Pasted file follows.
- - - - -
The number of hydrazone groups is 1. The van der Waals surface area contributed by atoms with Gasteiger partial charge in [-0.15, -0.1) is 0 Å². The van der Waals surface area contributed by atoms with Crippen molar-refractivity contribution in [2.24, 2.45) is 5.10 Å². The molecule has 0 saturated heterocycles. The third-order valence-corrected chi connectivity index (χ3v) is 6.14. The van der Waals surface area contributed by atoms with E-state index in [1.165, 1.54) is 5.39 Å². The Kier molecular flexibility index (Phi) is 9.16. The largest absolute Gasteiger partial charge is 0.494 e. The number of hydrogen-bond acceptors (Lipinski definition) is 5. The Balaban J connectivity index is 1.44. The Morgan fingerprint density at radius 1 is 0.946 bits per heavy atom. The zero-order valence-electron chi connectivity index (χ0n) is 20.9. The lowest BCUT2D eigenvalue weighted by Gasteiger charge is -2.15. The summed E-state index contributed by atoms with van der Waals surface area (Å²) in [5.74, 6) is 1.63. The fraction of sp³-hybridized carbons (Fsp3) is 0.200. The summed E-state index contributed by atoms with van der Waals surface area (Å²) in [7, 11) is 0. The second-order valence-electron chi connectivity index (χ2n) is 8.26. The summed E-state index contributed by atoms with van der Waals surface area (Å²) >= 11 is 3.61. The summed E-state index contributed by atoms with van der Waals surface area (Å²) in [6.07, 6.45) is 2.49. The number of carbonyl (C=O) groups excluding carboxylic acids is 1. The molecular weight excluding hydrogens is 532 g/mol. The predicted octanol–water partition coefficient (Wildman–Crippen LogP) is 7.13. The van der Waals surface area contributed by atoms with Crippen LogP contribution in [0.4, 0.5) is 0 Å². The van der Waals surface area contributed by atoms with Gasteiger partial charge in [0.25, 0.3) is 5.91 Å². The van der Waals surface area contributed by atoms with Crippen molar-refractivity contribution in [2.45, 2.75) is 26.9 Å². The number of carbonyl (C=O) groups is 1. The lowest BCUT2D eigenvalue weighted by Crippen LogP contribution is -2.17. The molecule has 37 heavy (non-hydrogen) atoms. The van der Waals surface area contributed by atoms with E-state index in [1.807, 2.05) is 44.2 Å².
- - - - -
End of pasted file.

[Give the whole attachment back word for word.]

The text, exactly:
The number of hydrazone groups is 1. The van der Waals surface area contributed by atoms with Gasteiger partial charge in [-0.15, -0.1) is 0 Å². The van der Waals surface area contributed by atoms with Crippen molar-refractivity contribution in [2.24, 2.45) is 5.10 Å². The molecule has 0 saturated heterocycles. The third-order valence-corrected chi connectivity index (χ3v) is 6.14. The van der Waals surface area contributed by atoms with E-state index in [1.165, 1.54) is 5.39 Å². The Kier molecular flexibility index (Phi) is 9.16. The largest absolute Gasteiger partial charge is 0.494 e. The number of hydrogen-bond acceptors (Lipinski definition) is 5. The Balaban J connectivity index is 1.44. The Morgan fingerprint density at radius 1 is 0.946 bits per heavy atom. The zero-order valence-electron chi connectivity index (χ0n) is 20.9. The lowest BCUT2D eigenvalue weighted by Gasteiger charge is -2.15. The summed E-state index contributed by atoms with van der Waals surface area (Å²) in [5.74, 6) is 1.63. The fraction of sp³-hybridized carbons (Fsp3) is 0.200. The summed E-state index contributed by atoms with van der Waals surface area (Å²) in [7, 11) is 0. The second-order valence-electron chi connectivity index (χ2n) is 8.26. The summed E-state index contributed by atoms with van der Waals surface area (Å²) >= 11 is 3.61. The summed E-state index contributed by atoms with van der Waals surface area (Å²) in [6.07, 6.45) is 2.49. The number of carbonyl (C=O) groups excluding carboxylic acids is 1. The molecular weight excluding hydrogens is 532 g/mol. The predicted octanol–water partition coefficient (Wildman–Crippen LogP) is 7.13. The van der Waals surface area contributed by atoms with Crippen LogP contribution in [0.4, 0.5) is 0 Å². The van der Waals surface area contributed by atoms with Gasteiger partial charge in [0.25, 0.3) is 5.91 Å². The van der Waals surface area contributed by atoms with Crippen molar-refractivity contribution in [2.45, 2.75) is 26.9 Å². The number of carbonyl (C=O) groups is 1. The lowest BCUT2D eigenvalue weighted by Crippen LogP contribution is -2.17. The molecule has 37 heavy (non-hydrogen) atoms. The van der Waals surface area contributed by atoms with E-state index in [1.807, 2.05) is 44.2 Å².